Iran to face European naval protection force in the Gulf after tanker seizure
UK government said a British-flagged ship 'was seized under false and illegal pretences' by Tehran last week
Europe is to establish a maritime escort mission in the Arabian Gulf after Iran seized a British-flagged tanker, said the UK Foreign Secretary, Jeremy Hunt.
But Mr Hunt said the move was not part of the US maximum pressure policy on Iran and the European states would continue to seek a diplomatic solution to the Gulf crisis.
He said Iran’s “flagrant breach” of freedom of navigation made “appropriate action” necessary.
"The Iranians must understand there will be no compromise on freedom of navigation in the Strait of Hormuz,” Mr Hunt said.
He said the Stena Impero oil tanker was in Omani territorial waters heading west when it was redirected by Iranian forces.
Iraq's Prime Minister Adel Abdul Mahdi arrived in Iran on Monday to try to defuse tension.
Tehran says the seizure was a reciprocal measure after British forces stopped an Iranian oil tanker in Gibraltar. It was heading for Syria in a breach of international sanctions.
Britain and the White House held contrasting views over the incident in the Strait of Hormuz, with US Secretary of State Mike Pompeo saying it was up to London to deal with the situation.
Mr Pompeo's comments are at odds with a British government spokesman who said it would continue to “work closely” with international partners to ensure freedom of navigation.
“This is the kind of behaviour we’ve seen out of Iran for 40 years,” Mr Pompeo told Fox News.
"The United States has a responsibility to do our part but the world’s got a big role in this too, to keep these sea lanes open."
He said Iran’s takeover of the Stena Impero in international waters amounted to “national piracy”.
“The high volume of ships moving through the Strait of Hormuz – up to 30 ships covering more than 100 nautical miles – makes it impossible to escort vessels individually,” a spokesman for UK Prime Minister Theresa May said.
“We already work closely with international partners to ensure a co-ordinated effort to defend freedom of navigation.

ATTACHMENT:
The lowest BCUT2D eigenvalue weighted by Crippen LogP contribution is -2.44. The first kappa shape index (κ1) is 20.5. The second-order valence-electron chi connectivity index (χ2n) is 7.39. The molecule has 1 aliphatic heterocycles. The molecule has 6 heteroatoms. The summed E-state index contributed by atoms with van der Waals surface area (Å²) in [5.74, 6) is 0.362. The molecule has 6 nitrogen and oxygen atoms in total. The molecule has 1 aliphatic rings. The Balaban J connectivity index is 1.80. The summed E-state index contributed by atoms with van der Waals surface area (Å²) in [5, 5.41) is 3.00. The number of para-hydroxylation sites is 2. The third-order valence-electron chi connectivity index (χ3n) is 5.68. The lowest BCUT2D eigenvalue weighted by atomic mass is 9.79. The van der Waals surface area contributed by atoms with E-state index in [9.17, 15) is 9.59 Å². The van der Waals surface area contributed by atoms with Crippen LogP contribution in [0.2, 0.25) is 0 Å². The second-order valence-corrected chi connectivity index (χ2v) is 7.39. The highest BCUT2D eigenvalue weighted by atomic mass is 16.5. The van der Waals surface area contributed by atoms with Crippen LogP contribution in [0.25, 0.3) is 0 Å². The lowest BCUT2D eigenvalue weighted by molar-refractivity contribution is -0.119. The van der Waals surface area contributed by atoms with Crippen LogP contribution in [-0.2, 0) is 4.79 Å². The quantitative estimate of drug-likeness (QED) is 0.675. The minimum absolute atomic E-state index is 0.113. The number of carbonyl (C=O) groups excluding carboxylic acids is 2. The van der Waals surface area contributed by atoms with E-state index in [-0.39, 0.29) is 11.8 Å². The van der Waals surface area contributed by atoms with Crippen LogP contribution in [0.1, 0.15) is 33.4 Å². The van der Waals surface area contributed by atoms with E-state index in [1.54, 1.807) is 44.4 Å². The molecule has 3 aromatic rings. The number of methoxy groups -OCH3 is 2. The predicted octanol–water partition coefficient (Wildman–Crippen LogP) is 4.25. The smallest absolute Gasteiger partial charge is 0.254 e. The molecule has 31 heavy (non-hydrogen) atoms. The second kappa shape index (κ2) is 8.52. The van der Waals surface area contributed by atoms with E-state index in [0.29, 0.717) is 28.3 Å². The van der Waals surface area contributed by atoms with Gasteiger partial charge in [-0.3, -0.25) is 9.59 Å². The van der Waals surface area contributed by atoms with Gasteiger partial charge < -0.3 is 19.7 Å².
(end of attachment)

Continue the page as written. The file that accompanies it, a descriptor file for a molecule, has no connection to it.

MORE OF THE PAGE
"This includes sharing information on threats to shipping and offering mutual protection for each other’s vessels.”
A British Defence Minister, Tobias Ellwood, said his country’s navy was not large enough to protect its assets around the globe.
The only British Navy ship in the region, the HMS Montrose, arrived too late to intervene in the takeover of the Stena Impero.
The owners of the vessel said on Monday that they had made a formal request for permission to visit the 23 crew members, who were being held in Iran.
“If we want to continue playing a role on the international stage – bearing in mind that threats are changing, all happening just beneath the threshold of all-out war – then we must invest more in our defence including our Royal Navy,” Mr Ellwood, a former soldier, told Sky News.
“Our Royal Navy is too small to manage our interests across the globe, if that’s our future intentions, and that’s something the next prime minister will need to recognise."
Lord West, a former admiral, said the Royal Navy was "disgracefully short of ships".
And the former commander of Britain's maritime forces, Rear Admiral Alex Burton, told the BBC: "There is no doubt that the size of the navy since 2005, reduced from 31 frigates and destroyers to now 19, has had an impact on our ability to protect our interests round the globe."
But Mr Ellwood rejected claims that Britain had taken its “eye off the ball".
“It is impossible simply to escort each individual vessel,” he said.
“Let’s place it into context. This has been a sudden spike in activity, in threat, that’s ratcheted up in the past few weeks. And it takes time to respond there.”
He confirmed reports that Britain was considering sanctions.
The UK could also push the EU and UN to renew sanctions that were lifted in 2016, when Iran agreed to a deal to limit to its nuclear strength.
The government renewed its call for Iran to release the ship and said it "was seized under false and illegal pretences".
"We do not seek confrontation with Iran but it is unacceptable and highly escalatory to seize a ship going about legitimate business through internationally recognised shipping lanes," a spokesman for Mrs May said.
She will chair an emergency Cabinet meeting on Monday and Mr Hunt is expected to update Parliament on the government's approach.
He spoke on Sunday to French and German foreign ministers, who condemned Tehran’s actions, the British Foreign Office said.
“Both ministers agreed with the foreign secretary that safe passage for vessels through the Strait of Hormuz is a top priority for European nations, while avoiding any possible escalation in the region,” it said.
German Foreign Minister Heiko Maas said: "What we need is de-escalation, and my British and French colleagues have the same opinion."
Reaction in the Arabian Gulf was critical of the Iranian seizure.
OmanI Foreign Minister Yousef bin Alawi is due in Tehran on Saturday to discuss “recent regional developments" after urging Iran to release the ship and exercise restraint.
Saudi Minister of State for Foreign Affairs, Adel Al Jubeir, described it as an “attack on the freedom of navigation” and “a violation of international law".
“Iran must realise that its acts of intercepting ships, including most recently the British ship, are completely unacceptable,” he wrote on Twitter.
Kuwait’s Foreign Ministry, while not directly mentioning Iran, said the seizure “would increase escalation and tensions and put navigation safety under direct threat".
Updated: July 23, 2019 01:43 AM